Wednesday, April 01, 2009
Tough Neighbourood School Reaches Out...
They dropped into class during lunch, between periods, and even after school. One by one, over the course of a day, high school students came into English teacher Anna Price Farago's classroom to choose a sentence, come up with a tune or a rap, and lend their voices to a video for Weston Collegiate Institute's Black History Month assembly.
Wearing borrowed headphones, they sang into Farago's laptop to the tune of generic instrumental music. Farago taped the students, some of whom she was meeting for the first time, with a small camcorder, and edited it using a simple editing program on her computer.
The result is a moving six-minute "Obama video" that meshes their voices with chosen moments in U.S. President Barack Obama's Jan. 20 inauguration speech.
When the school watched it during the assembly 10 days after it was shot, they were moved to tears, said Devante Burey, a Grade 11 student who raps in the video. "Everyone was silent, and some of the teachers were crying," he said. "At Weston, silence means a good thing."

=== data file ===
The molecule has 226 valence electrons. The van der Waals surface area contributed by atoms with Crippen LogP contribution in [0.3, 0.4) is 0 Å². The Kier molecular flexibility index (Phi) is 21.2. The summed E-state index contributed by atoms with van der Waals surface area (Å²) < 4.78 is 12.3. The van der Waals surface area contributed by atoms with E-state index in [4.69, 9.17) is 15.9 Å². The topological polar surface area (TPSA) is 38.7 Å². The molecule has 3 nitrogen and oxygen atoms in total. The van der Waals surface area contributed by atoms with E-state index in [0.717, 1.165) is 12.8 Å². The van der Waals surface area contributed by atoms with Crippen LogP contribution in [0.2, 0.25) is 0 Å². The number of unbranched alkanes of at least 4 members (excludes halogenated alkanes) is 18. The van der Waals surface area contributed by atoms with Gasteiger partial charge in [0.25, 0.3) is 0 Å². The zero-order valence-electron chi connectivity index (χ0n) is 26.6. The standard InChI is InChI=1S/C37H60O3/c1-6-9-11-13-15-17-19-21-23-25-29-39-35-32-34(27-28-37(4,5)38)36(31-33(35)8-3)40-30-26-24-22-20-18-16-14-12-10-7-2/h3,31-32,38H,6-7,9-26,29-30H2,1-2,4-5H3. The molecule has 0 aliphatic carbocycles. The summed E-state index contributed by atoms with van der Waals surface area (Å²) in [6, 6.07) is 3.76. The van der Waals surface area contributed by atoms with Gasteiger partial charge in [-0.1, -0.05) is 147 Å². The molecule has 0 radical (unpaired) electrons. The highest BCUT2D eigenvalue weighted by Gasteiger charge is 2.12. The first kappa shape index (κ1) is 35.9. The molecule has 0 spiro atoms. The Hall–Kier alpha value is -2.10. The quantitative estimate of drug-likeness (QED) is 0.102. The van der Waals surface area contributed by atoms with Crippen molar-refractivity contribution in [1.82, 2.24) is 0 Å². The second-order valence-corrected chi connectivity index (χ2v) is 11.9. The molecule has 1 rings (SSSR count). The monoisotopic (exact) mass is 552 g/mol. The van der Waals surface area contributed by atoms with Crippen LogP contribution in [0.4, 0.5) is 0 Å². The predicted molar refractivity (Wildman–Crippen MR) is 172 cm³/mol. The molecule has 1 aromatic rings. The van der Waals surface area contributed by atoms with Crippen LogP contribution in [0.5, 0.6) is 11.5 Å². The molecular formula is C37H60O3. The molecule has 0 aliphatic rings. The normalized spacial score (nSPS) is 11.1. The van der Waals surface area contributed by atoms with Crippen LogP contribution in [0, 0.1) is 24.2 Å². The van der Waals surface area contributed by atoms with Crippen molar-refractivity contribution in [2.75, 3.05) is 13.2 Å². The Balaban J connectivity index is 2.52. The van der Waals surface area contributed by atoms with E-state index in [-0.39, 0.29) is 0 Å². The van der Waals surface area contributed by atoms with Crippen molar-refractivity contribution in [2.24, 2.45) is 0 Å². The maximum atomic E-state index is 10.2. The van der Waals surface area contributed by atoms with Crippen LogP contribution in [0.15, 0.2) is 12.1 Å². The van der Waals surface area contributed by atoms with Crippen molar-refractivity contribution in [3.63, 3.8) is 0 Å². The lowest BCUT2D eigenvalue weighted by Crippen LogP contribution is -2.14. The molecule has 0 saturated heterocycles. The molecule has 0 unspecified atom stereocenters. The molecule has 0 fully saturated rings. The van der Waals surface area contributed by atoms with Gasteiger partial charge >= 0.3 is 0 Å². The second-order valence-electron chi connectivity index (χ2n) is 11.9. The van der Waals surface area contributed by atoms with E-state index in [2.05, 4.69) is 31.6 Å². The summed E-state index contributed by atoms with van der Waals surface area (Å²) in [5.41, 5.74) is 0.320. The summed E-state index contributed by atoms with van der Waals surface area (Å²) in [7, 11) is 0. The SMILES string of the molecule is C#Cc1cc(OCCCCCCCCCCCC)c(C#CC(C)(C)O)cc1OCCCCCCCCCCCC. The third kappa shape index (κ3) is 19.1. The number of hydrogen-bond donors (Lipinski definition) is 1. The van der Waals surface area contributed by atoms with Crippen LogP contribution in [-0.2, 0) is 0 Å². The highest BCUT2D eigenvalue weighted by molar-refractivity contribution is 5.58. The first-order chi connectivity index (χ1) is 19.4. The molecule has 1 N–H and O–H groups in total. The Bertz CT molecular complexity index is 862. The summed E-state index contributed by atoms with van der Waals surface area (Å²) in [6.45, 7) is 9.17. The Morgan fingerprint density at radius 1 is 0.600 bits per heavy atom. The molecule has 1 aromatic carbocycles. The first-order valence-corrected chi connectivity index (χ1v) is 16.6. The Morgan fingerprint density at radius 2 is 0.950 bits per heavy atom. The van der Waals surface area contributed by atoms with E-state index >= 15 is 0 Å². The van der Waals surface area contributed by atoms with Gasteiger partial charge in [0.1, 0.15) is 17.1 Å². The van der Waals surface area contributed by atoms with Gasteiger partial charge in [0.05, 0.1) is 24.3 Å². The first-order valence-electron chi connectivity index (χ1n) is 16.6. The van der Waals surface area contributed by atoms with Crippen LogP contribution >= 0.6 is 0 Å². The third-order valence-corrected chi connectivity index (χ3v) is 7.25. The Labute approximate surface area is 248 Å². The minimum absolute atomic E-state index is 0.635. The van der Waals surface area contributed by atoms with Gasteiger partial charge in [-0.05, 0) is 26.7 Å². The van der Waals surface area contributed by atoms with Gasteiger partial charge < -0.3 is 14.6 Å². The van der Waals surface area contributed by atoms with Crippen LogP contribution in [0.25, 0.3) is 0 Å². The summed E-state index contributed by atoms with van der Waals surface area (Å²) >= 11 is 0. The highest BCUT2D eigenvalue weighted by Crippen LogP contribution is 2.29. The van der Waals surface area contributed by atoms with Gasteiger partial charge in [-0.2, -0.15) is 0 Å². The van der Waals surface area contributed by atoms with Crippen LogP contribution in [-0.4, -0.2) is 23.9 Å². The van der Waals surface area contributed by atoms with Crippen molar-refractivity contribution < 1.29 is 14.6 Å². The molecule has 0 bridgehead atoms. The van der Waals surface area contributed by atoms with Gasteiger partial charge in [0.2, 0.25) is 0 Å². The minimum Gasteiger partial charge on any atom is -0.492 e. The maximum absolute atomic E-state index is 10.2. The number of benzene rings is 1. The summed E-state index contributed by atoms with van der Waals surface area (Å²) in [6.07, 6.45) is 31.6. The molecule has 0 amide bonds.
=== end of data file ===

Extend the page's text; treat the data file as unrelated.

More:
Taking a cue from Will.i.am's "Yes we can," Obama-inspired YouTube hit, Farago posted the video online. In a matter of days, the school was overwhelmed by the response.
"We didn't think it would be as big as it is," said Joel Reid, a Grade 10 student.
A month later, and with thousands of views on YouTube, the students at Weston are basking in the glow of the small project, which has become an anthem of sorts, at a school struggling to redefine its image.
"Weston is located in a bad area, so we get a bad name," said Melissa Williams, in Grade 12.
"Underserved," Farago corrected.
"We're happy that we are able to show that there is a lot of talent, and a lot of smart, dedicated and intelligent people," said Williams.
"So it's a lot of good coming out of a bad – I mean underserved – community."
Their goal now is to get W2W, or "Weston to the White House," and to have Obama view the video. They haven't heard from him yet, but got close. This month, Obama's Burlington-based brother-in-law, Konrad Ng, sent the W2W crew an email after watching it online.
"Thank you for sharing the Obama Song. Maya and I watched the work and thought that it showed terrific initiative and talent from your students – great stuff," wrote Ng.
But he said he had no plans to visit the first family and suggested a more bureaucratic route to get the video to the White House.
The students aren't waiting around. Last week, they were invited to a local recording studio to make a reggae version of the song.
Some hope to use the video to launch careers in music, theatre, or spoken word performance.
"This is just the beginning for some of the students," said Farago.
"What's bigger than the president? I don't know, maybe Oprah?"